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Topic: Need help with PID controlled DC motor Follow Focus, tuning . (Read 2512 times) previous topic - next topic

mahouny

Hello everybody,

I'm working on PID control of DC motor for follow focus project and I getting quite good results, but still have few issues with it.

It's a closed loop system with:

1. Faulhaber 1741 CXR Permanent Magnet DC motor   ( Data sheet)

2. MC33926 Motor Driver running at 20kHz (Data sheet)

3. Two AS5601  I2C absolute angle sensors connected via I2C multiplexer (Data sheet)

One sensor(Position Feedback) is inside of the gearbox and shows the actual position of output gear's shaft.
Second AS5601 sensor (Position Input) is used in a custom made wired controller.

The problem is that with low P and D values (up to P=6 and D =2) system responds slowly.
I'm getting better reaction to controller movements from: P >=14
And I get perfect reaction without any latency but at very high P and D settings.
For example with D >=56  and D => 34.

I don't touch the I value , because motor starts oscillating when reach the set point, even at the very low I value like 0.03.

Unfortunately, (as it logically should be) the higher are P and D values the higher the "noise" from the motor.

Also I can't get the motor to stop exactly at set point.
Sometime it overshoots and sometime it undershoots it.
Because motor not always (40-50%of the time) stops at set position it doesn't stop sending the output PWM ,which creates the audible (hardly) "sparking"like sound.

This is my first PID controlled close loop system, so probably something is wrong with my sketch.

I have tested the hardware with a simple PWM from 0 to 255 ,in both directions, and motor runs with a stable and very clear PWM output signal.

But with enabled PID it's looks like the PWM signal is oscillating.
At sower PWM speed (50%) motor turns by small "steps", especially when motor is rotates in CW direction.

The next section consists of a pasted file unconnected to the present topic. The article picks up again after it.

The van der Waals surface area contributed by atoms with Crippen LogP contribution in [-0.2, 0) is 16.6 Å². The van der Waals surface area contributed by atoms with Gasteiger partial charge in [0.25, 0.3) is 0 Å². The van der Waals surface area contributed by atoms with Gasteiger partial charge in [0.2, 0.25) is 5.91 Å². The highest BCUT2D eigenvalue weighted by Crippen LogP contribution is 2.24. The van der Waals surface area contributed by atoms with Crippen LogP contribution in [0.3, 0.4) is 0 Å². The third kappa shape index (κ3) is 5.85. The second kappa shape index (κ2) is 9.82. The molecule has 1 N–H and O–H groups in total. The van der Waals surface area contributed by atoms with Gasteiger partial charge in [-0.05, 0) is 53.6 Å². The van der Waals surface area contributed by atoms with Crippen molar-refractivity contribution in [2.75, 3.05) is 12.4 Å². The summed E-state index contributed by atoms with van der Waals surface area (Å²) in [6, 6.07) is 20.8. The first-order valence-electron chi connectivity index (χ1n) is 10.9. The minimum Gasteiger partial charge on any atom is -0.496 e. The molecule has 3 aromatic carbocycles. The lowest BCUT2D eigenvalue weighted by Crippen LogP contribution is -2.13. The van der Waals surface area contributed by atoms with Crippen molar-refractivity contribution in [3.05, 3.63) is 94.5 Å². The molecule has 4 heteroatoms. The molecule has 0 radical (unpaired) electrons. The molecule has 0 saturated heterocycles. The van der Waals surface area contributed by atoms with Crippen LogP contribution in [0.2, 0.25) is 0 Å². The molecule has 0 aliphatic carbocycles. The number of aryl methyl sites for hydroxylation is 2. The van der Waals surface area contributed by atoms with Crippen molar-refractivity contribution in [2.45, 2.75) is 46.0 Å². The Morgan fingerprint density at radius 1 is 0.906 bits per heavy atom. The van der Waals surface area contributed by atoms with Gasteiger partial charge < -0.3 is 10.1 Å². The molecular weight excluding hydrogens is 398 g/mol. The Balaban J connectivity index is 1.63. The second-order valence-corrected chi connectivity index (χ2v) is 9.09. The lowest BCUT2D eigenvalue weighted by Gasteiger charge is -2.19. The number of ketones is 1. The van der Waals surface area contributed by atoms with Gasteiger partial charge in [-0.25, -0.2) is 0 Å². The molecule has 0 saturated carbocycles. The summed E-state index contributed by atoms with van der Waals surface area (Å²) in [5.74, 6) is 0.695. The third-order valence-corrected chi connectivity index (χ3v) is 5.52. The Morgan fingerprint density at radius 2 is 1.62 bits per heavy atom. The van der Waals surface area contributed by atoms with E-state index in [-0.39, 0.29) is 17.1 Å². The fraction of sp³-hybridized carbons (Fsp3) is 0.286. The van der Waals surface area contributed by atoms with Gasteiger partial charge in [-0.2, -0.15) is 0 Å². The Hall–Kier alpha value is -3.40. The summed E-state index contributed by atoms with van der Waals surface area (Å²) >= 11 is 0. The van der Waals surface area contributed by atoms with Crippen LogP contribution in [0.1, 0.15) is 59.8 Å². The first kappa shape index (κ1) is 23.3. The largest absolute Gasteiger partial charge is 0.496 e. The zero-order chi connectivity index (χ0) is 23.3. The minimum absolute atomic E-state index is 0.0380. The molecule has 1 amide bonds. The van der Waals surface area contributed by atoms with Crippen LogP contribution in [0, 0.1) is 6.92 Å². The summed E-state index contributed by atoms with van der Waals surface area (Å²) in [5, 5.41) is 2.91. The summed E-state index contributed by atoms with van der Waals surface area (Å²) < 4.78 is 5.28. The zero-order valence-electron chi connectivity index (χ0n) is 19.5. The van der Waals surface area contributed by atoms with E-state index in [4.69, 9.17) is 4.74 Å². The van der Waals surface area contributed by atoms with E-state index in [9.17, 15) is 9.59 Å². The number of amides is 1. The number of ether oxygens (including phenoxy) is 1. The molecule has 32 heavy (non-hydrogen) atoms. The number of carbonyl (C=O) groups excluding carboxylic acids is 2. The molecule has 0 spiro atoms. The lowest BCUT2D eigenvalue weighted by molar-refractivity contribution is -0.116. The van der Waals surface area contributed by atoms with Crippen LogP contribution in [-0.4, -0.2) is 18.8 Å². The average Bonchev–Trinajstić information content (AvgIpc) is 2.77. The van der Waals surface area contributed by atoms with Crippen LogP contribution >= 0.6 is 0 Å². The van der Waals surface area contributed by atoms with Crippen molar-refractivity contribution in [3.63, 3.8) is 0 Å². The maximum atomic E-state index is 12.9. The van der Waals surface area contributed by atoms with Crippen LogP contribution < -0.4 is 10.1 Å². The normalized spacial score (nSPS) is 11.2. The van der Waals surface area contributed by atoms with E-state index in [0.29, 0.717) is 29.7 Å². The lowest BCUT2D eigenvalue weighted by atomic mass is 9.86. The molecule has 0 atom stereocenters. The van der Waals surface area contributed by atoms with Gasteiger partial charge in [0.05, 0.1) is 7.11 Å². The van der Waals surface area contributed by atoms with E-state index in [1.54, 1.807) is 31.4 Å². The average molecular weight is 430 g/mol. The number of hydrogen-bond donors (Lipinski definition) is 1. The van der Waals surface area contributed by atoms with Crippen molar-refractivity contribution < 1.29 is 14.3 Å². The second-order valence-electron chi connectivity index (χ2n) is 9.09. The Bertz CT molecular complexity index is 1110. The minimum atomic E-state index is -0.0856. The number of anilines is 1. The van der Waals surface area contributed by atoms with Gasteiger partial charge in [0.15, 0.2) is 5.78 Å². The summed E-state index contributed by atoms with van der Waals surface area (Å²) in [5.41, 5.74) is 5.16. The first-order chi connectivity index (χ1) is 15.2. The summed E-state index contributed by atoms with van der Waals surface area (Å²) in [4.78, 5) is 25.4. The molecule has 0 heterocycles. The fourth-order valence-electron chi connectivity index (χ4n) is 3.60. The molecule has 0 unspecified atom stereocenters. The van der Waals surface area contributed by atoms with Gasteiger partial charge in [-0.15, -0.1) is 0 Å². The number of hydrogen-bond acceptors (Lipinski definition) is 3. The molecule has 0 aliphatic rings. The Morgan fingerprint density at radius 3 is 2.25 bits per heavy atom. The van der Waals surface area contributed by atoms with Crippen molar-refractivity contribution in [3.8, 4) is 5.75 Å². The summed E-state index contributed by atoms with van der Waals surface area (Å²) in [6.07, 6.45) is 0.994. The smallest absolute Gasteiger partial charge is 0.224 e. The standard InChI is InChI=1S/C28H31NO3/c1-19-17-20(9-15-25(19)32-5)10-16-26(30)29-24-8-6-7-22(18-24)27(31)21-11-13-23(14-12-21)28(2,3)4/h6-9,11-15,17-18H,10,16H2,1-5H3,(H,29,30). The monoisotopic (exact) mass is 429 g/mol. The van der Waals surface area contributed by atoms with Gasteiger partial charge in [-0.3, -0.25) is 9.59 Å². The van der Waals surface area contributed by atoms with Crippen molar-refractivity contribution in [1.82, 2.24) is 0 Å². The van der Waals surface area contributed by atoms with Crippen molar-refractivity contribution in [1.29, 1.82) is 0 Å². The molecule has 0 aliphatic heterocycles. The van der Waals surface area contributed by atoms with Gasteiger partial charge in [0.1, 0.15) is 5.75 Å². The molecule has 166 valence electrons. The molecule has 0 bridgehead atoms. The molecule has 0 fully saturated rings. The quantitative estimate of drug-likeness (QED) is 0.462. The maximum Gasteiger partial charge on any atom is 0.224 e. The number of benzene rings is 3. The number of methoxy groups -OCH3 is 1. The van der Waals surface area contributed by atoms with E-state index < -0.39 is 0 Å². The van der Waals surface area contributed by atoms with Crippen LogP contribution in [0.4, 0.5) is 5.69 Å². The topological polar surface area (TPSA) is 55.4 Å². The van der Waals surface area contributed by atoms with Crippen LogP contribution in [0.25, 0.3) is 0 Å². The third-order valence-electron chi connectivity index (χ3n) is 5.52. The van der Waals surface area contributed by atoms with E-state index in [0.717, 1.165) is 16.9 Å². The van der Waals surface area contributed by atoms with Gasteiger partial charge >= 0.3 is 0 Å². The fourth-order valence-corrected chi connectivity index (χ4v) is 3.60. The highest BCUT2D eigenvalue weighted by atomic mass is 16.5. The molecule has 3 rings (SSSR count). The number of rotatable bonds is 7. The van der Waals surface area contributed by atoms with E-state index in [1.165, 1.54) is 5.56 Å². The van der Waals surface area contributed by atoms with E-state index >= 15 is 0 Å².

Here is a small video of rotating motor and PWM output signal on oscilloscope.
https://youtu.be/_vlSMbdC9UY

Could you guys, who have the experience with PID closed loop systems, check it out ?
Should the PWM output duty cycle oscillate like that ? Is it normal for PID ? or should it be stable until the motor stops ?

I understand that with incorrect and/or high P and D values output signal can oscillate. But I've spend more that a week trying to tune the system, but unfortunately still get the above issues.

Here enclosed is the PID sketch.


Any help will be highly appreciated.



mahouny

I forgot one of the most important things ;)
System runs on custom PCB with 5V Atmega328P-AU running at 16MHz.
I use Arduino Pro Mini 5V, 16MHz boot loader and Arduino IDE or Visual Micro for Atmel Studio 6 to upload my sketch.

mahouny

Apparently I'm on my own with that problem.

I will learn more about the PID and tune it...

avr_fred

You said in the first post "Here enclosed is the PID sketch" so where is the code?

No code = no help

Please use code tags to surround your code when posting. This will preserve the formatting.

In general, you shouldn't need D for a simple position application. Adding D has the effect of amplifying any noise in the system which is why the D term is many times referred to the "Disaster" term. An I term of 0.03 is awfully small (fast). Making that a bigger number should slow down the response. If not, something's goofy in you code but we can tell - since you didn't post your code...

MarkT

D is essential for stability once you start to up the gain, but indeed too much will lead to jitter/noise.

Its a balancing act.  P and I both increase the tendency to oscillate, D decreases it.  Try tiny amounts
of I (0.001) - even a little will eliminate long-term inaccuracy.

It you have step-inputs then its best to gate the I term during the transient response (if the output
of the PID loop is above some threshold, don't compute the integral).  The I term will "wind-up"
otherwise and lead to overshoot and creep-back.  The I-term is mainly doing its work once you are
close to the endpoint.

The other thing to know is that the longer the period of your loop, the worse everything will be since
delays always reduce stability.  For motor positioning think 1kHz or higher for motion control
feedback loops, 10kHz or higher for current-control loops (if using an inner torque loop and current
sensing).